Jack Ashley did a tremendous amount to help people in his life and we will just highlight some of his contributions in speaking out in the cause of Deaf People in Parliament and elsewhere for more than forty years –

  • He encouraged the government to make television companies to have a greater percentage of subtitles under the Broadcast Bill in 1990 than was originally intended (Acts of defiance 1992, p352-3).
  • Having seen how it helped his mother, in 1973 he pressed Keith Joseph to give all deaf people a behind-the-ear hearing aid free of charge (Acts of defiance 1992, p345).
  • Along with RNID representatives and the consultant and tinnitus expert Jonathan Hazell, he founded the British Tinnitus Association in a room at the House of Commons in November 1979  (Acts of defiance 1992, p.351).
  • He tabled an Early Day Motion calling upon the Government to give official recognition to BSL and to remedy the shortage of fully trained interpreters (EDM 943). Sign Language. British Deaf News. 1991, Sep, 5.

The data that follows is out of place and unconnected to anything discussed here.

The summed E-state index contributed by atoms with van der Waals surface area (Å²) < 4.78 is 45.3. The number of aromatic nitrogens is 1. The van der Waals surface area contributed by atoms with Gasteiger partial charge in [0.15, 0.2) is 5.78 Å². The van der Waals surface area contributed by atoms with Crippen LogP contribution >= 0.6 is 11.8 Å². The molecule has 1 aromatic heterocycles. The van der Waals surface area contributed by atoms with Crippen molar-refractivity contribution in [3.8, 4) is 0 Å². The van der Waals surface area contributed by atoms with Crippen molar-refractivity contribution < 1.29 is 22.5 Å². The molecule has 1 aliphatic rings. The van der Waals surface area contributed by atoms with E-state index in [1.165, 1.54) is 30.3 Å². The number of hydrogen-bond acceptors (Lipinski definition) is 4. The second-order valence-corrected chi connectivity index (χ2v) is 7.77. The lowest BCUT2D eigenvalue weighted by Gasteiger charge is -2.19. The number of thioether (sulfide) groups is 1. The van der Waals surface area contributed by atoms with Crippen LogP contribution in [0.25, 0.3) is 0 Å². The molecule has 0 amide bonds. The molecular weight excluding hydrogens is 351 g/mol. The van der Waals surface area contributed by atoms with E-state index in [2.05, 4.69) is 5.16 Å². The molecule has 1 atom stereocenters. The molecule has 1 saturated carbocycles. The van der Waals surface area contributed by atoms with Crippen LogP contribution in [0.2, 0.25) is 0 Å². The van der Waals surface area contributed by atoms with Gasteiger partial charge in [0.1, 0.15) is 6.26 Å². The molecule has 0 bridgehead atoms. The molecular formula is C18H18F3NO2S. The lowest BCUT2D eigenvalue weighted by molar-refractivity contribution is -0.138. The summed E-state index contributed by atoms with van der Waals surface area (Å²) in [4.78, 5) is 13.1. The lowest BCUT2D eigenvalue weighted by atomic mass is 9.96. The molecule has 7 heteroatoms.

• The common belief that an 18th-century statute debarred ‘deaf and dumb’ people from becoming MPs was refuted by the Lord Chancellor in a letter to Lord Ashley stating that there is “nothing in common law, customs of Parliament or statute preventing a deaf person from becoming an MP”. See Hear, 1995, Dec, 6.
  • The All-Party Disablement Group is a Parliamentary group that was founded by Jack Ashley in 1969 and chaired by him for forty years . BABER, P. Never a backbench issue. Disability Now, 1998, Nov, 14.
  • The Jack Ashley Millennium Awards for Young Deaf People (1999-2002).  “By the end of the initiative’s three-year lifetime, 150 young deaf people had, between them, received £789,305 worth of awards.” Talk, 1999, 171, 6, and 172, 13; Talk, 2001, 182, 4. (Includes list of winners); Curtain comes down on Awards scheme. Talk, 2002, 189, 17; ‘Graduation’ ceremony honours UK’s finest. Talk, 2003, 191, 18-19.